Senior leaders in business and government ought to take note of ISACA’s State of Cybersecurity 2019 research, which details the findings of a global survey of cybersecurity professionals.
The report highlights many of the issues of which we cybersecurity professionals long have been painfully aware: that it is increasingly difficult to recruit and retain technically adept cybersecurity professionals; that while gender diversity programs have yielded positive results, support for these programs may be waning; and, cybersecurity professionals are concerned that budgets for cybersecurity programs are flattening or on the decline.
While most senior leaders are already sensitive to these issues, the report should kindle a sense of urgency to address them. I submit that traditional methods of addressing these issues are inadequate to remedy the situation and we need to look to other leadership approaches to fill the gaps.
With cybersecurity professionals being such a high demand/low density asset, organizations ought to think out-of-the-box to ensure they have the right people, with the right skills, in the right place, at the right time. They need to look at other sources of talent. As an example, I am a huge fan of reskilling personnel. Reskilling is a term meant to describe where an existing employee is trained in new skills to fill gaps. During my time in the US Air Force, I saw this technique used to great effect as we took mid-level security forces personnel and trained them in information technology and cybersecurity skill sets. Some of the best cybersecurity professionals I know are former Air Force cops. Reskilling personnel is a tool that senior leaders can use to close the gaps.
Retention of coveted cybersecurity personnel is always going to be difficult, especially when the promise of a better salary and benefits are presented. Senior leaders ought to take a hard look at the compensation of their cybersecurity personnel, most of whom are undervalued. When you consider the “value at risk” protected by the cybersecurity professional, there is a good case to be made that, in many organizations, the cybersecurity staff is not receiving proper or competitive compensation.
For cybersecurity professionals, compensation is more than just making money. It is about being valued. It means seeing the organization demonstrate its commitment to its workforce (and its clients) by investing in the right technology and ensuring that its staff receive continuing professional education paid for by the organization. It means assigning leaders who understand and appreciate technology’s role in driving business success and sharing the rewards equitably. The best organizations that I served in made sure staff training was in the budget and that every member of the team knew what we, as an organization, were investing in them. In fact, I received my CISM certification through ISACA thanks to a commitment from my organization. Leadership matters when it comes to retention.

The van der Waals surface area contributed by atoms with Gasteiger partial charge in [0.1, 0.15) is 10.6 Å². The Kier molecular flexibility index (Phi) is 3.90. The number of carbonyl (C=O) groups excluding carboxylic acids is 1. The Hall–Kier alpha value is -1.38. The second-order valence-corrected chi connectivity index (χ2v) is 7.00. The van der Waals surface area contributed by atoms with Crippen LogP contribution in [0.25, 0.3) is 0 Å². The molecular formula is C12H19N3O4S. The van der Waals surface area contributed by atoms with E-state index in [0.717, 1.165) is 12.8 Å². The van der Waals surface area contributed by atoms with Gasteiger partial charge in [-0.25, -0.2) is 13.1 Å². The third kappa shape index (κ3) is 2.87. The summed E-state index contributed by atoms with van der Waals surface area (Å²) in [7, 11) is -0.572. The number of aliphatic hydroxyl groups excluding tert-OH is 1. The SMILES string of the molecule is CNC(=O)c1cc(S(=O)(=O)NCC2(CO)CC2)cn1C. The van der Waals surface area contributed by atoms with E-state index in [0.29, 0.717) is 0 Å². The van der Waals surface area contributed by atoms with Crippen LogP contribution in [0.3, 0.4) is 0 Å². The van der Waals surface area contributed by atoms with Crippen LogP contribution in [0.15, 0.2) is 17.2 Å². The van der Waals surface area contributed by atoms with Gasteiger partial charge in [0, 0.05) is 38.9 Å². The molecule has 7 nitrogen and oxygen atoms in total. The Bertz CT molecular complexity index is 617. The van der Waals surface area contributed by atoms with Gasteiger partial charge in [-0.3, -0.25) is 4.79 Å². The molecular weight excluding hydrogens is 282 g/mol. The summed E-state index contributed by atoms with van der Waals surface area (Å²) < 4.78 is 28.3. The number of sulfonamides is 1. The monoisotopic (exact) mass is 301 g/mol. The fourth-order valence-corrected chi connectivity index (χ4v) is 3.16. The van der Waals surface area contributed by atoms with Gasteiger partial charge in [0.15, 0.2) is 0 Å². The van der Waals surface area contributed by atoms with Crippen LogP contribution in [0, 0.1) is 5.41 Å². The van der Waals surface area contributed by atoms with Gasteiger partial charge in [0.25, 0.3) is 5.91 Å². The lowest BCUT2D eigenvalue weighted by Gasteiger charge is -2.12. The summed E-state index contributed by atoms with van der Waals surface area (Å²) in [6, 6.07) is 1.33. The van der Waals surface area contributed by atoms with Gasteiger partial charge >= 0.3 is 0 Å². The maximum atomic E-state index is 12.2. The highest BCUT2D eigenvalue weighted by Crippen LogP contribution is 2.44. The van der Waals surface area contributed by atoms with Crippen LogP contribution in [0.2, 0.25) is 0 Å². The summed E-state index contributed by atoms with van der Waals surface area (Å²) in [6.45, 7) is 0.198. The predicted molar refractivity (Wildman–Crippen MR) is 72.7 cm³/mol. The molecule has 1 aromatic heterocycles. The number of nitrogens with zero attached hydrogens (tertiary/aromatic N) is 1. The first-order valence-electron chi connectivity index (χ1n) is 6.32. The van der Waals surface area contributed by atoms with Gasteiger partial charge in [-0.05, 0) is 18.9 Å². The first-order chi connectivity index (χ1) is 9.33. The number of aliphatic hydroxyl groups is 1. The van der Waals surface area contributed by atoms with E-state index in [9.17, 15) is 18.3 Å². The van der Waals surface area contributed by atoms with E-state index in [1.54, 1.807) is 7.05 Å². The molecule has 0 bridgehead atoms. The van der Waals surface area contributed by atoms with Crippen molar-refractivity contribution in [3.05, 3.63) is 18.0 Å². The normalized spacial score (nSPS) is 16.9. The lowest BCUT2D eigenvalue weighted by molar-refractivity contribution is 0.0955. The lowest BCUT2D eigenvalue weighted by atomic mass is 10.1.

Likewise, leadership matters when it comes to fostering an environment where everyone’s contributions are valued. I know the value that diversity provides organizations and take notice when I see diversity programs being perceived as on the decline. ISACA’s 2019 State of Cybersecurity findings ought to spur an internal look into your organization. Is your diversity program on-track and meeting your current and future goals? Do you have the right personnel to ensure that you have diversity of experience, thought, culture and perspectives? Is your diversity program training producing the results you need? If the answer is no to any of these questions, it is time for leaders to step in and step up.
Effective and informed leadership is needed to address the issues this report highlights. Let’s all take a leadership role to make things better.